I wouldn't rush to call this a left-right issue ("...Democrats Run Left". I've voted Republican since the first time I was old enough to vote (1994), and I certainly don't support free trade, outsourcing, offshoring or any of the other euphemisms. Nor do I believe most rank-and-file Republicans support free trade either (at least those folks I know). I believe it is the Republican leadership that supports free trade, and it is the editorial clout of the WSJ that provides much of the momentum.

Opposition to these pacts are about the only winning issue the Democrats have left. Sadly, they've chosen to appease terrorists and wage cultural warfare against our heritage, so they're out of the question for me as a possible protest vote.

Posted by: Leonidas at July 28, 2005 07:24 AM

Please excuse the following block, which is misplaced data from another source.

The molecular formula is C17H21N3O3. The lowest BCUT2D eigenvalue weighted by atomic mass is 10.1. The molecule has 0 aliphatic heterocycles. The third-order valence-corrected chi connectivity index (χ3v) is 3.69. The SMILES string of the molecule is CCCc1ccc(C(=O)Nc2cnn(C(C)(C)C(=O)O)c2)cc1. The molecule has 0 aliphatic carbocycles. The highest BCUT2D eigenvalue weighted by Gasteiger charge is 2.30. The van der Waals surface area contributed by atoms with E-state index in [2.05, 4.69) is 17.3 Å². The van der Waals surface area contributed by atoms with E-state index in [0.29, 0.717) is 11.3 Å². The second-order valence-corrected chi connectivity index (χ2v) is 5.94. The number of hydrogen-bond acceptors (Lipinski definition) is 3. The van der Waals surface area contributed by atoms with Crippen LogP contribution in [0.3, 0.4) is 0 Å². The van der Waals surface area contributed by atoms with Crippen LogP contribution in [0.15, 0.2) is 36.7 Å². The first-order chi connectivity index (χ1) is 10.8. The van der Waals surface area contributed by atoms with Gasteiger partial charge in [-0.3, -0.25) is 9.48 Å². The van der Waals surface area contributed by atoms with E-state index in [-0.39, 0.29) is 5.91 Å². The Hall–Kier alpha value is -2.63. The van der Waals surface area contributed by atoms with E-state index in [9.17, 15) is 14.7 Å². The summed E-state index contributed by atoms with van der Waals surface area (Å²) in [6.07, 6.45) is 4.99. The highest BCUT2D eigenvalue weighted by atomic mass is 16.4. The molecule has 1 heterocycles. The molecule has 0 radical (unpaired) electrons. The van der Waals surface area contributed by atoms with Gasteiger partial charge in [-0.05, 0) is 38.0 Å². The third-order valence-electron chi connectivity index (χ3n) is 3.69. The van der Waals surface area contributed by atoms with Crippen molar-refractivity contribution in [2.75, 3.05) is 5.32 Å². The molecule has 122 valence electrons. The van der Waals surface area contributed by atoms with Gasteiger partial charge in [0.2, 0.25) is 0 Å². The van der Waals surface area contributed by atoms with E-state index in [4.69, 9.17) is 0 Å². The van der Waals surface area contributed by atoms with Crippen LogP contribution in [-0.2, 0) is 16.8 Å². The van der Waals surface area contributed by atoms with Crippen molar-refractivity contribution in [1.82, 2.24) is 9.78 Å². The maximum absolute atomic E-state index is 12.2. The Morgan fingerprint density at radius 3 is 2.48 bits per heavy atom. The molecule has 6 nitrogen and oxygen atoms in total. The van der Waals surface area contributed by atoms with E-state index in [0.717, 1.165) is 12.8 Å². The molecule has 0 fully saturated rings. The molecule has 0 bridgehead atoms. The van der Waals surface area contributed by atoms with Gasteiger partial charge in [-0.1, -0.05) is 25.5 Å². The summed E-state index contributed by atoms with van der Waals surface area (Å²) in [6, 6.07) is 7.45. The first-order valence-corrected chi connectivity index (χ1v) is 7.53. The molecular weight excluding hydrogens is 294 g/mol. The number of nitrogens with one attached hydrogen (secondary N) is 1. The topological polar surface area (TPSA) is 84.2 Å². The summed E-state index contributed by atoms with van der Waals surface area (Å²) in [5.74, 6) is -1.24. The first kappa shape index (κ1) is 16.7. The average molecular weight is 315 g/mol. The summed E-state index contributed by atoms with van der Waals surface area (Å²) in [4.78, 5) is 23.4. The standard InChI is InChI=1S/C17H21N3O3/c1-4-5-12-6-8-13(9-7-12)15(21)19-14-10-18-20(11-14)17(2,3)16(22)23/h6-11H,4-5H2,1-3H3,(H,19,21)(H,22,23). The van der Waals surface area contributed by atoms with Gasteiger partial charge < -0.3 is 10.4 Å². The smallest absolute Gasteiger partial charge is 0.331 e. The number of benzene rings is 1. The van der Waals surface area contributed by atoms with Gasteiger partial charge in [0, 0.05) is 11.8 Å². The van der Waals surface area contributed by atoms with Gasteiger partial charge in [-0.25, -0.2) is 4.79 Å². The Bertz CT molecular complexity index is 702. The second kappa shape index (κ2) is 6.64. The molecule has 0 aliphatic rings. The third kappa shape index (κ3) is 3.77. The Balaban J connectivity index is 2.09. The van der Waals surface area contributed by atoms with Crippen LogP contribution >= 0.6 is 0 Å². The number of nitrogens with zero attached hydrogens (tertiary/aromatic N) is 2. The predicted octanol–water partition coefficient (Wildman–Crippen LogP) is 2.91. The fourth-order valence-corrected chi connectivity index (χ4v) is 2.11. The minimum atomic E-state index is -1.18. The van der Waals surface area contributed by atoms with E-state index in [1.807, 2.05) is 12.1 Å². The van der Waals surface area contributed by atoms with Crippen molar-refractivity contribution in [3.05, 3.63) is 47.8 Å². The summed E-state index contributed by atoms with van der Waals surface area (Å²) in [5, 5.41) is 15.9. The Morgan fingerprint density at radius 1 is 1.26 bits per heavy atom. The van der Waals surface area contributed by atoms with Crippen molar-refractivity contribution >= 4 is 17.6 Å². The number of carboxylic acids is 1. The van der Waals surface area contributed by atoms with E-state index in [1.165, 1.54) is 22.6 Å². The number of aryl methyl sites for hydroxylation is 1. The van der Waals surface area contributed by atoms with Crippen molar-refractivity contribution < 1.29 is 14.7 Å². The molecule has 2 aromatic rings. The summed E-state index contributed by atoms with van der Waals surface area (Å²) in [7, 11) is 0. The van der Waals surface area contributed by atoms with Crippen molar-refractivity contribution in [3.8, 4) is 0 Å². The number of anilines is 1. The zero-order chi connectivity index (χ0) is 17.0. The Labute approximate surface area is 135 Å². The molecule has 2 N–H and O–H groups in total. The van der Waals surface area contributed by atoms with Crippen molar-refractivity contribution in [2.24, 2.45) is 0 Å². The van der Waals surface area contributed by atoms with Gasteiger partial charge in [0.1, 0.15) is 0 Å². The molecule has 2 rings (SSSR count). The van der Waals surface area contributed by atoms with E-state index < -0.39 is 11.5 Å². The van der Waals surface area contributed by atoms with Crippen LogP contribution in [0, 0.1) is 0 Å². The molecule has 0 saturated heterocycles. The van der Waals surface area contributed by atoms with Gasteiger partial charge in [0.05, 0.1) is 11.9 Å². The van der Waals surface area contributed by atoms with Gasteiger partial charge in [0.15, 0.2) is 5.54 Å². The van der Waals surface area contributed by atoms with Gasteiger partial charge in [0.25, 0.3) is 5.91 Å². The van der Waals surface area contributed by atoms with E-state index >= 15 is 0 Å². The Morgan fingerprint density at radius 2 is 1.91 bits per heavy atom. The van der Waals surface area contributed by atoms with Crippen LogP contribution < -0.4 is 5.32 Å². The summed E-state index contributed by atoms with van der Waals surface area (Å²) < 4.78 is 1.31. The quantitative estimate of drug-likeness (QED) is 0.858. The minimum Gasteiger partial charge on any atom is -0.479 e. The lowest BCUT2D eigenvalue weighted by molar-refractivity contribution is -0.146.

Obviously then, Leonidas, you don't support economic growth, a healthy economy, increased opportunities for American workers and lower prices for American consumers. Being against "free trade" generally means serious ignorance of economic principles. Much of economics is not intuitive, and what you intuit to be good is only that which can be easily seen, not the very bad effects that are not immediately obvious. For a simplistic example, protecting American steel by tariffs and protectionism may "save", let's say, 1,000 jobs. But by doing so, you have kept the price of steel so high that the American refrigerator makers, car makers and washing machine makers have to pay so much for their raw material that their products aren't competitive and people don't buy their products. And you have therefore created greated losses than what you think you are saving. The object lesson of the value of free trade can be seen in automobile manufacturing (this was all before your time): Americans were making crappy cars in the early 80s and the Japanese weren't. There was a nice cocoon of protectionism around the US automobile industry which coddled it against those mean Japanese. Sadly, the American (and World) consumer preferred good cars to crappy cars, despite the price difference. It wasn't until American car manufacturers had to compete that their products improved. Competition has a funny way of doing that.